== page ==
How loud is the live music at Sláinte Irish Pub and Kitchen? So loud that even after moving to an outside table, we couldn't hear each other speak when the front door of the restaurant opened.
Maybe it's growing pains. Let me explain.
Named for an Irish toast to good health, Sláinte, pronounced "Slahn-che," will celebrate its sixth anniversary on St. Patrick's Day. Until a few months ago, it was simply known as Sláinte Irish Pub. No "Kitchen."
Owner Francis Feeney hired chef Christopher Palmer, whose resume includes Cafe Boulud in Palm Beach and a stint at Allen Susser's former Taste Gastropub in Delray Beach. He was the private chef to Celine Dion.
Palmer's job? Bring the kitchen to the pub.
My job? Don't eat here Thursday through Saturday when there's live music. Come to party!
Noise level aside, Palmer has brought some very good ideas to Sláinte. His presentation is spot on, serving many things in small pots and baskets. The menu includes such Irish/English classics as shepherd's pie ($14.95) and bangers and mash ($13.95), but also features a hangover burger ($11.95) with salami, provolone and a sunny-side-up egg.
Balancing American bar food and authentic Irish pub fare is no easy feat. At this point, the place still feels more like a bar than a restaurant. Service was friendly and efficient.
I loved the fish-and-chips sliders ($7.95), with house-made tartar sauce, lettuce, tomato and onion. Made with cod, they're presented like no other fish and chips on a long slim white plate. Corned-beef sliders ($8.95) are also on the menu, but wouldn't they be better with a bit of cooked cabbage? Very good deviled eggs with pesto, bacon, red peppers and celery are called green eggs and ham ($3.95).
A sports-bar-worthy spinach-and-artichoke dip ($8.25) is served in a cute, metal-handled dish. It's too bad the Guinness chicken wings ($12.95 for 10/$6.95 for six) were dry.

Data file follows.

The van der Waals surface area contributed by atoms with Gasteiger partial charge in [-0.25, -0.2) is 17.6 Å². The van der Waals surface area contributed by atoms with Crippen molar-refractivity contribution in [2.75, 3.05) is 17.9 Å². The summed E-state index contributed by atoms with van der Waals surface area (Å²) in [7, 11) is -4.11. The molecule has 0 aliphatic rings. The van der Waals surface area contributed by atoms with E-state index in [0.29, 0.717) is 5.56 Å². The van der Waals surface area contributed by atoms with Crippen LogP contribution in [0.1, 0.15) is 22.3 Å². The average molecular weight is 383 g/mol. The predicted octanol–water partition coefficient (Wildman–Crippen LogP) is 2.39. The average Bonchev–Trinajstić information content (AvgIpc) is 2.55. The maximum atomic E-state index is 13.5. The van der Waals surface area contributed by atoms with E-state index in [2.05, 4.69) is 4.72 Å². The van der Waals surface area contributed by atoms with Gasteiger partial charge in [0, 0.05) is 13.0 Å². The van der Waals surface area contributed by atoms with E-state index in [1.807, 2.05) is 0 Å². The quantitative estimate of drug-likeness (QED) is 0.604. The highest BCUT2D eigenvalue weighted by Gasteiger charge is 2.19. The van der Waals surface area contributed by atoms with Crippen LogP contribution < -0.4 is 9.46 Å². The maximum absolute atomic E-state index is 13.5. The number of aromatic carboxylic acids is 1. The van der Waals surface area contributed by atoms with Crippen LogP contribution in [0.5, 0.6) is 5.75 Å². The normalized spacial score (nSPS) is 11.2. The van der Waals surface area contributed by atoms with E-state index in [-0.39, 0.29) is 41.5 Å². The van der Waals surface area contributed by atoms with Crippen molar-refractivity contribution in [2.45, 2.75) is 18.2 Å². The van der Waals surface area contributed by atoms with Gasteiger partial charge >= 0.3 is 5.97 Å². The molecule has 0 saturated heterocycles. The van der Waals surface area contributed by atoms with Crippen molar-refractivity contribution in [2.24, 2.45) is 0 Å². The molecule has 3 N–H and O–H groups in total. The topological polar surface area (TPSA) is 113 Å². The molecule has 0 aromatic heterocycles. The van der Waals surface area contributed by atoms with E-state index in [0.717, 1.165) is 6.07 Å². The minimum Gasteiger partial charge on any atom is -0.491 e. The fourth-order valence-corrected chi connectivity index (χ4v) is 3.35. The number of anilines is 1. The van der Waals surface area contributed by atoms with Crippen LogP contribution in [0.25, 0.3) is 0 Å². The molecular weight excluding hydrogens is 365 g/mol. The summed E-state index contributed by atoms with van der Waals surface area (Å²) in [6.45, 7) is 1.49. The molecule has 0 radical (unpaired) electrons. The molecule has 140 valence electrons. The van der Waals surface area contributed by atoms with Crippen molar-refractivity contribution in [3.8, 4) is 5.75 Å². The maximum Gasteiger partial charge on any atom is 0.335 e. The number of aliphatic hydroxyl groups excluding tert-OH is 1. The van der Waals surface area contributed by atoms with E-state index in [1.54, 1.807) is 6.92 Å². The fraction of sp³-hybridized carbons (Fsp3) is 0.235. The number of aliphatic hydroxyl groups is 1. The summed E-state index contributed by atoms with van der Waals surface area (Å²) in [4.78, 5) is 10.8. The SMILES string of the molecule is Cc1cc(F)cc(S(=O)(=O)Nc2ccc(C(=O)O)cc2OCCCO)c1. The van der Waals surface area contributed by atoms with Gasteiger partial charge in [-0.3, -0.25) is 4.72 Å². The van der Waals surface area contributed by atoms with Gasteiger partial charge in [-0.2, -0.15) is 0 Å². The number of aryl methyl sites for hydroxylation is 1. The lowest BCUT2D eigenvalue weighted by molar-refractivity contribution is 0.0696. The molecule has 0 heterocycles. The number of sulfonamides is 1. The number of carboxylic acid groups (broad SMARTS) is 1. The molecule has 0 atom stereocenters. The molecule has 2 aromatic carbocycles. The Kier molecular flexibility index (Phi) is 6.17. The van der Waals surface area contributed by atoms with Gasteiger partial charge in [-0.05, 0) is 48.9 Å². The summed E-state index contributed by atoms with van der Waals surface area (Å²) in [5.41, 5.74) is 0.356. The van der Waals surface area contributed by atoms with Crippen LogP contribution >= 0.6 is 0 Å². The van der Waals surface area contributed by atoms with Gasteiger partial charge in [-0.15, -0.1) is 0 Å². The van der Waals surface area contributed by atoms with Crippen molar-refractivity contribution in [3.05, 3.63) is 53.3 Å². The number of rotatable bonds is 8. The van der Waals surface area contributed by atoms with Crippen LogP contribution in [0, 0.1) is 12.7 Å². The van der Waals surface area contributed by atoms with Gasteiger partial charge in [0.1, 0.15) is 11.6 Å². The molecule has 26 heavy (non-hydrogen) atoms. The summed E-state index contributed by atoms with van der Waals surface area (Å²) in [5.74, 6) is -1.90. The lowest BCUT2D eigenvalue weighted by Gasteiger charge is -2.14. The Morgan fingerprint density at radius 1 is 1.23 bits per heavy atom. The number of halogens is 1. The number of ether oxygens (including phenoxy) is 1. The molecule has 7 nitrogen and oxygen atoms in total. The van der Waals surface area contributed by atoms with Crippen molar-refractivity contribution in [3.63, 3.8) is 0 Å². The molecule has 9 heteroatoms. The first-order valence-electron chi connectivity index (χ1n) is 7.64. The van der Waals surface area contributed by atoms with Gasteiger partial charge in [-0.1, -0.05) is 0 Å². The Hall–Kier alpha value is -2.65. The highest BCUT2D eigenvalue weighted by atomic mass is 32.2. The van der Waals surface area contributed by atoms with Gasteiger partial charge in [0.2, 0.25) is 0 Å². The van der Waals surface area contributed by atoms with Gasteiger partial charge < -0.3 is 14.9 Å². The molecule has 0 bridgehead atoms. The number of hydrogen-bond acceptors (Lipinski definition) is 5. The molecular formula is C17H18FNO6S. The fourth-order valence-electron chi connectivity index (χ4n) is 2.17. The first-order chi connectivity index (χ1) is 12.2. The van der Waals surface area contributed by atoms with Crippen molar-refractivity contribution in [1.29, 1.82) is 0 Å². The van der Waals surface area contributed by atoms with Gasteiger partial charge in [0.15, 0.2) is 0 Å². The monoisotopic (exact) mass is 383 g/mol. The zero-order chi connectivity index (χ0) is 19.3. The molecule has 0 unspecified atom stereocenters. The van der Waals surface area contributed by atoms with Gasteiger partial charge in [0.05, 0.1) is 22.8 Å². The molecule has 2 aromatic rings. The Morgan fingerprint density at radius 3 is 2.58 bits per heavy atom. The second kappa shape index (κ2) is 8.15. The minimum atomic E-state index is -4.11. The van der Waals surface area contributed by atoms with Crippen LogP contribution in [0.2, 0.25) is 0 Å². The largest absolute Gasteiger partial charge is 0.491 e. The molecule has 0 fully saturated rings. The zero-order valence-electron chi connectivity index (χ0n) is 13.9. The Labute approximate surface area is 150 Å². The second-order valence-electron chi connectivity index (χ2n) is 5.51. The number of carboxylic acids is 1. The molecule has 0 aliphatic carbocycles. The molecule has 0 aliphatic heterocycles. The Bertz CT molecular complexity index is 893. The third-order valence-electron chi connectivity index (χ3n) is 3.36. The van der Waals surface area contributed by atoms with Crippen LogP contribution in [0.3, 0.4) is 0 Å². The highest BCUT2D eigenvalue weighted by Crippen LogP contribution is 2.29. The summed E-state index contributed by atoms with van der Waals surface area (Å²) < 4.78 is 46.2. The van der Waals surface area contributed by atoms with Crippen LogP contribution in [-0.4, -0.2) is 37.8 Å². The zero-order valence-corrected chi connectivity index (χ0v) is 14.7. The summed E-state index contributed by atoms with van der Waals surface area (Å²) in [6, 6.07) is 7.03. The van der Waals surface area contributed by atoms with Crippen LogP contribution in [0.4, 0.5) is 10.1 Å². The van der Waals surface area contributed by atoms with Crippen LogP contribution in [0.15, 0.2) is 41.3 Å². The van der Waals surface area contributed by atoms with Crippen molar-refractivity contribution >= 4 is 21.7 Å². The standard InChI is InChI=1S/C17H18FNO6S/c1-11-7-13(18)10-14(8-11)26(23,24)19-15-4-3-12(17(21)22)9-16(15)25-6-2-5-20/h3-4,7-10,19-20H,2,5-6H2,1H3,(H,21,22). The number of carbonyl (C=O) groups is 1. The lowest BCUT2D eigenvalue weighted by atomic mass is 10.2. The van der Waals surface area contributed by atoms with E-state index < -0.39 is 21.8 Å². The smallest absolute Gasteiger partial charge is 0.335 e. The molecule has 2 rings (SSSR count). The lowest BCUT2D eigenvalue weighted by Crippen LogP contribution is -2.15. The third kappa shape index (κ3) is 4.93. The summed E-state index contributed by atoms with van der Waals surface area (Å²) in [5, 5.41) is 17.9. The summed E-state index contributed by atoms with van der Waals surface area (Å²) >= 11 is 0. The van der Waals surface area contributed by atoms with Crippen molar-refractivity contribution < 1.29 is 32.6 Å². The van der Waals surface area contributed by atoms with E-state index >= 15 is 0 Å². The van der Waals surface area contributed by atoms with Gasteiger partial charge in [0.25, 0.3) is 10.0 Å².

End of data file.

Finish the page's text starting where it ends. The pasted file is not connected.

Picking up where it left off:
I wasn't in the mood for one of the pub's many burgers ($9.25-$11.95), which start with short-rib, brisket and chuck patties. Prime-rib ciabatta ($9.95) called my name. Slices of beef, Swiss cheese, crisp onion and horseradish cream are served between almost too-thick slices of bread. The accompanying ramekin of au jus was just what the sandwich needed.
The menu isn't all bar food and burgers. Cedar-roasted salmon ($16.95) is a satisfying rendition of a classic that's served simply with broccoli, roasted fingerling potatoes and roasted tomato-butter sauce. Green-herb-grilled chicken breast ($13.95) combines sliced boneless chicken with barley, wild mushrooms and pan-roasted squash. Nice. The barley gives it an almost old-country flavor.
Shepherd's pie ($14.95) is made with beef, lamb, bacon, vegetables and cheddar, which is then topped with mashed potatoes. Like so much here, presentation — served in its own baking dish — is far above most pub fare.
For dessert, there's a wonderful Granny McSmith apple-cinnamon crumble with crunchy brown-butter ice cream ($5.95). I was told the mint-chocolate cake ($6.95) was also a nice ending to the meal, although I'm not fond of this combination.
As you'd expect, Sláinte has one of the best draft beer selections around. It includes some of my all-time favorites: Smithwick's ale, Newcastle brown and Magic Hat. Drinks are two-for-one between 11 a.m. and 7 p.m. and then again from 11 p.m. to close. No wonder that music was so loud.
It will no doubt get louder during Sláinte's anniversary party on March 15, followed by the pub's annual St. Baldrick's Day fundraiser and, then, the big day. Happy St. Patrick's Day.
Renaissance Commons Plaza, 1500 Gateway Blvd., Boynton Beach